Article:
- Project plans
- Project activities
- Legislation and standards
- Industry context
Last edited 30 Jan 2019
Gross external area GEA
It is very important to be clear about which measure is being used, for example in property sales, planning applications, building regulations applications, lease negotiations, rating valuations and so on.
The UK government’s Valuation Office Agency (VOA) Code of measuring practice: definitions for rating purposes suggests that ‘gross external area’ refers to the whole area of a building taking each floor into account, including perimeter walls. This includes:
- Perimeter wall thickness and external projections.
- Areas occupied by internal walls (whether structural or not) and partitions.
- Columns, piers, chimney breasts, stairwells, lift wells, and so on.
- Lift rooms, plant rooms, tank rooms, fuel stores, whether or not above roof level.
- Open-sided covered areas (should be stated separately).
Gross external area excludes:
- Open balconies.
- Open fire escapes.
- Open sided covered ways.
- Open vehicle parking areas, terraces and so on.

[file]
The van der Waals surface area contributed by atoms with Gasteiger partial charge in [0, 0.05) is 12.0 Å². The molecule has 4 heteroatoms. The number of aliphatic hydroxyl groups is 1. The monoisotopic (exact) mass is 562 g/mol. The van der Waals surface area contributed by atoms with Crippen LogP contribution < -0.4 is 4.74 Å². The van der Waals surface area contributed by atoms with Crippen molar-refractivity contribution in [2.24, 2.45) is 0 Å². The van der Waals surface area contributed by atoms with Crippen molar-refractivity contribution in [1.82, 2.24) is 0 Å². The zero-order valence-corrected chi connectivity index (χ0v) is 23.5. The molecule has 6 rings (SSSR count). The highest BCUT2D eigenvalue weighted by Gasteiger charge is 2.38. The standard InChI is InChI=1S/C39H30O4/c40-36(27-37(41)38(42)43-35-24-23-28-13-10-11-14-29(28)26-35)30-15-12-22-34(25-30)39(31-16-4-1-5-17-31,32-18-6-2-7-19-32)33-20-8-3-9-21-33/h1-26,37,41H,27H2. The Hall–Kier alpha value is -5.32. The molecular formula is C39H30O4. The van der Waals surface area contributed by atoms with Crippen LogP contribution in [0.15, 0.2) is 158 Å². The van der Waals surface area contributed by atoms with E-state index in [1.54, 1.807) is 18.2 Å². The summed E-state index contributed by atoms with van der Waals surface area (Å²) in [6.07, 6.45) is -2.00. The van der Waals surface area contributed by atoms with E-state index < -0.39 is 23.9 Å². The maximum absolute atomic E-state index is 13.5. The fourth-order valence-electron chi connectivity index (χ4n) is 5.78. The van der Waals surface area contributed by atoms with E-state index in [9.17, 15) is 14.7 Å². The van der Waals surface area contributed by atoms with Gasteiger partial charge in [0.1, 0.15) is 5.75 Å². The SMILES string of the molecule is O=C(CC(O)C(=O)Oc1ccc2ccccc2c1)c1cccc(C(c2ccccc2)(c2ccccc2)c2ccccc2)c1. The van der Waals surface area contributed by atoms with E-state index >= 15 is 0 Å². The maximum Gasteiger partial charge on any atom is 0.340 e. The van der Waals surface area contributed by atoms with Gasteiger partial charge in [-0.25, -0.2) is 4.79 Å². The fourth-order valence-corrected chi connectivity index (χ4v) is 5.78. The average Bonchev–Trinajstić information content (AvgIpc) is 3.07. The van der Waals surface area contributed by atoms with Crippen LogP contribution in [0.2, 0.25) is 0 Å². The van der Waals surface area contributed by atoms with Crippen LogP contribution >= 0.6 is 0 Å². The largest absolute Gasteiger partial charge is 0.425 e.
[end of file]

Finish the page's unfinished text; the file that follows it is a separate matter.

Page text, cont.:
- Minor canopies
- Any area with a headroom of less than 1.5 m (except under stairways).
- Any area under the control of service or other external authorities
According to NRM1: Order of cost estimating and cost planning for capital building work, the gross external area is '...the area of a building measured externally (i.e. to the external face of the perimeter walls) at each floor level.The rules of measurement of gross external floor area are defined in the latest edition of the RICS Code of Measuring Practice.'
The VOA Code of measuring practice is in general agreement with RICS Guidance Note, A guide for Property Professionals, 6th Edition Code of measuring practice 2007, other than, areas with a headroom of less than 1.5m which are excluded from the VOA measurement.
 Related articles on Designing Buildings Wiki
Featured articles and news
A quality perspective.
If buildings were people, they would be just starting to walk on two legs.
Air filtration and clean air standards.
The Dukes of Normandy and the second world war.
Conserving structures in historic designed landscapes.
Online platform to showcase acoustic solutions.
The drivers of value and how it is measured.
Do you know your Ionic from your Doric?
Construction output has been stronger than anticipated.
But blame is directed at the construction industry.
Health effects on children and young people.